Ted, tell us about how you came to start the Chicago Chapter with other area alums. In 1987, recovering from a car accident, while still on crutches, I did some community outreach. I started searching for and contacting people in Chicago who had attended the Encampment for Citizenship. I found many alums, and one of the first meetings we had was at Phil Sandro’s home on the northside of Chicago. At that time, we learned that the Encampment had folded in the early 1980s, but another Encampment was being started and that it would begin in the summer of 1987.

We had several other meetings and then we formed the Encampment for Citizenship Alumni Association-Midwest and began recruiting youth between the ages of 15 and 18 to attend. From 1987 to 1996, the Chicago Chapter of the Encampment for Citizenship Alumni Association sent 27 youth to the EFC for six weeks. This was no minor feat, given the program costs and airfare. For most of these youth, this was their first experience outside of Chicago, some had not even been to downtown Chicago. For some, it took them away from gang-related situations.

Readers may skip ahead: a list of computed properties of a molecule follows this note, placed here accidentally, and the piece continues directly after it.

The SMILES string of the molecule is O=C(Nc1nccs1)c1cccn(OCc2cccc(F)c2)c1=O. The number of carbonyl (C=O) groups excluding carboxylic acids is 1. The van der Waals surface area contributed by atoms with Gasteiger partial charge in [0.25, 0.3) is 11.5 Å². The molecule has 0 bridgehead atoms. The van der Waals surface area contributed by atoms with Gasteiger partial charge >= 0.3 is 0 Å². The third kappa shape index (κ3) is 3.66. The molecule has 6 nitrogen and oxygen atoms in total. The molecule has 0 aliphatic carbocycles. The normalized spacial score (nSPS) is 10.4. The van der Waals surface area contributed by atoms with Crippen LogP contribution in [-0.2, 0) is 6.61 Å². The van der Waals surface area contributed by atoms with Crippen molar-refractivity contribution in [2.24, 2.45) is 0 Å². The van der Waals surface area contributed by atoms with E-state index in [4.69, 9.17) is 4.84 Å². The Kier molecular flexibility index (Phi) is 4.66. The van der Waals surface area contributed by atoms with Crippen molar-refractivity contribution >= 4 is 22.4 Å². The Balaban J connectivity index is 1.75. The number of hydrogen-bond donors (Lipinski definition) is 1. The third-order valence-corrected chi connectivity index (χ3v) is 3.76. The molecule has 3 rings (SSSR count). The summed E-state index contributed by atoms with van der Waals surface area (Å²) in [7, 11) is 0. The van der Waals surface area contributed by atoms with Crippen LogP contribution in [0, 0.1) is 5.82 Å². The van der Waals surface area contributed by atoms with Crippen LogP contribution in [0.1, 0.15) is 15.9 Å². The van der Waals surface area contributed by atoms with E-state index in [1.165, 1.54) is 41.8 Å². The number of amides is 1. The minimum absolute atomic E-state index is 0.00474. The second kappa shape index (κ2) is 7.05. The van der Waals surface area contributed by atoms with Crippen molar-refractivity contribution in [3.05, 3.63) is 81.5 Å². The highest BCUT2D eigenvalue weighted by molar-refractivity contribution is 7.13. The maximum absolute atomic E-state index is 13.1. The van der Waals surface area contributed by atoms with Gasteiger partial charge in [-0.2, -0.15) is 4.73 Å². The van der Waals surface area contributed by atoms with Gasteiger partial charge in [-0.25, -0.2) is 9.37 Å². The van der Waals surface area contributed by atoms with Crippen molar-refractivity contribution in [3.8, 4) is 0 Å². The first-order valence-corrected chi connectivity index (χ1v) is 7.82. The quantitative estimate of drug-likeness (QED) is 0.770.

I’ve stayed in touch with most of these young people for whom the EFC made a crucial difference in their lives. These youth have become teachers, health professionals, artists, deejays and more. We continue to recruit youth in the re-established Encampment, sending two youth to the 2017 Encampment and helping to fundraise for their program fees. We are looking forward to sending several Chicago youth to Mississippi this year.